That means we can look at what we do online and be braver about dipping our toes in that arena. This week we’ve been doing workshops to revisit our strategic plan of 2018-2023 and while a lot of it still stands, we must consider different ways of doing what we planned. It might shift a few gears for us, but we’re staying true to our vision.
We’re a startup university, established in 2016 with a team of 62 staff and around 500 students. Our numbers are small and that makes our campus and that physical presence so important but we’re going to be asking questions around flexibility. Does everyone need to be on campus all the time? Do we hot desk from now on?
Tell us a tale of one of your local heroes, a person or a group within your university or school community who have pulled out all the stops at this time of crisis.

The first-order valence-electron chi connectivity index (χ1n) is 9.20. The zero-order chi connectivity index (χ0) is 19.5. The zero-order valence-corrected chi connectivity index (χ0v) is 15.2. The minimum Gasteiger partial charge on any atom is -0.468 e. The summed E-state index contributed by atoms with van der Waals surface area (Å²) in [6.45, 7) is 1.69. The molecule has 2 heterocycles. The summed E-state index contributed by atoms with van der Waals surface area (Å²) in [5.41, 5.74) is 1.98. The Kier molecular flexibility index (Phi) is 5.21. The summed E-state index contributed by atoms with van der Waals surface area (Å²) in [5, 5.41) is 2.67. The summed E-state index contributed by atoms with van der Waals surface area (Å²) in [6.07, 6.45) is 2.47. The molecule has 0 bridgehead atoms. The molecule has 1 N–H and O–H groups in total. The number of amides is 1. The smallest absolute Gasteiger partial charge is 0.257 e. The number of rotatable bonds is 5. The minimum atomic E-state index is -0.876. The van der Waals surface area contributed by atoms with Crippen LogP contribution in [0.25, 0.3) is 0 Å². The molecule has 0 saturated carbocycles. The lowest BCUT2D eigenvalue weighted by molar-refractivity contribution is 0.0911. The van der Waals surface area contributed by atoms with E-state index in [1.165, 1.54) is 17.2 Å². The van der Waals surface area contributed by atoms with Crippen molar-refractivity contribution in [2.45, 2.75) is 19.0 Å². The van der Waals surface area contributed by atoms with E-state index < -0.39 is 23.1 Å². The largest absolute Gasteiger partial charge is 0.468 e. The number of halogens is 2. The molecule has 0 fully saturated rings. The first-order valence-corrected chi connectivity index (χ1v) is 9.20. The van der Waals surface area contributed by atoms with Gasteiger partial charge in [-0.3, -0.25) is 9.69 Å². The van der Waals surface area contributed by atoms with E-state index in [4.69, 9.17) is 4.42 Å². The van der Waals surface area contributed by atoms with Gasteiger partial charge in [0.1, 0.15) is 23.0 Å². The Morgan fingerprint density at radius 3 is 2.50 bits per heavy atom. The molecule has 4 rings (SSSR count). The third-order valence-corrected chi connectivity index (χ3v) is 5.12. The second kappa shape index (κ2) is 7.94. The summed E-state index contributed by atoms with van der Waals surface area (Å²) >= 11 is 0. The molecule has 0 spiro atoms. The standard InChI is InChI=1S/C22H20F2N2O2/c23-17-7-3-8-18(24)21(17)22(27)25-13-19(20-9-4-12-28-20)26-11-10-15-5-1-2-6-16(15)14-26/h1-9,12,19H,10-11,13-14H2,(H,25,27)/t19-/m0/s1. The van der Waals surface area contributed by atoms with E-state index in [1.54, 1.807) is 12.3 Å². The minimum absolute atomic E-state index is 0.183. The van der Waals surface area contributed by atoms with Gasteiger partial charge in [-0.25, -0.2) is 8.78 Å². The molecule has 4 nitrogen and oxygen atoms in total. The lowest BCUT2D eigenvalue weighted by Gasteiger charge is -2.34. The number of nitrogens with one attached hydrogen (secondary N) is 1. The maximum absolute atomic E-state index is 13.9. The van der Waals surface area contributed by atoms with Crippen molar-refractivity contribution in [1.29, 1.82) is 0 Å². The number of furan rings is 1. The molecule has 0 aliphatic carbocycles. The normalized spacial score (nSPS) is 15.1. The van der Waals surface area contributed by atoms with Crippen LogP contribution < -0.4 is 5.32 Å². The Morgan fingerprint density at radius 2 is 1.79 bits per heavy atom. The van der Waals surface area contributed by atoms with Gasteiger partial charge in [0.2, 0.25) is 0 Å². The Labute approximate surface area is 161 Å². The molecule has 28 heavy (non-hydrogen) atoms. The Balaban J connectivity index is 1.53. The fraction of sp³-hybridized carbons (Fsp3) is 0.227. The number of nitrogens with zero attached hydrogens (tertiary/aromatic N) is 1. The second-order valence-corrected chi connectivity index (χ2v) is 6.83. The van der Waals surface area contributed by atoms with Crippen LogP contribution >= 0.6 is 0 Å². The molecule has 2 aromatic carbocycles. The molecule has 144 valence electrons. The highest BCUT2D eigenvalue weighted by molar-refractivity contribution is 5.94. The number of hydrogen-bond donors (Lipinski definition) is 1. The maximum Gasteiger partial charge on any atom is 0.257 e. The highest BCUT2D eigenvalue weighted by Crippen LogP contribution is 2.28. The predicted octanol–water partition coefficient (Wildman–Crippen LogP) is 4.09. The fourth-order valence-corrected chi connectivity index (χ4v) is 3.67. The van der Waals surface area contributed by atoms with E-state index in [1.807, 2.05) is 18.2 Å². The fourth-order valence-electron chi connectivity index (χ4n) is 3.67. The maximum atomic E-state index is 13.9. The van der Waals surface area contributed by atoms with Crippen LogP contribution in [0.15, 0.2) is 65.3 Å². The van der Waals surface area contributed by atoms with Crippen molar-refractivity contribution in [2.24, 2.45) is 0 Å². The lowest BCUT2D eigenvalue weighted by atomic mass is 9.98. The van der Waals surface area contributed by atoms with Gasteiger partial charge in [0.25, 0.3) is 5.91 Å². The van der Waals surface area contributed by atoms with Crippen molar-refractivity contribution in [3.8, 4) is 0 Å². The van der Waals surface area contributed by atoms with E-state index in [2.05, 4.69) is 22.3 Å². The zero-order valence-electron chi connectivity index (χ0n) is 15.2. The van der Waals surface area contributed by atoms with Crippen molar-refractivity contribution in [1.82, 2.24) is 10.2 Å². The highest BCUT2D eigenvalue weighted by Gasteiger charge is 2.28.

I have been so proud of what our people have achieved, they’ve really gone the extra mile, despite pressures at home. There’s been great solidarity between colleagues and some of our more technically savvy departments have put in the time to help others with whatever they needed. I’m still concerned about the extra hours everyone is putting into their work, but it’s been heartwarming to see how passionate people are about their jobs.
We’ve also created a Coffee and Catch up where there is one very healthy rule which is, we can’t talk about work. It’s been a real leveller.
What’s surprised you the most once normality disappeared and your organisation had to adapt to a different reality?
I’m surprised at how online forums have both focused and democratised conversations. Our university-wide forum has worked even better than the gathering we used to hold; people are asking questions and promoting debate, there are less of those ‘passing comment’ moments.
We held forums with students too and they seem more comfortable with typing questions into a chat box than raising their hands in a classroom. That’s compounded in the cultural context of Oman where the young show such respect to their elders. It means that someone who is reluctant to voice an opinion of their own to the teacher might feel more at ease to do so in a digital environment.
As a team leader, how has your focus changed? What are you more mindful of these days?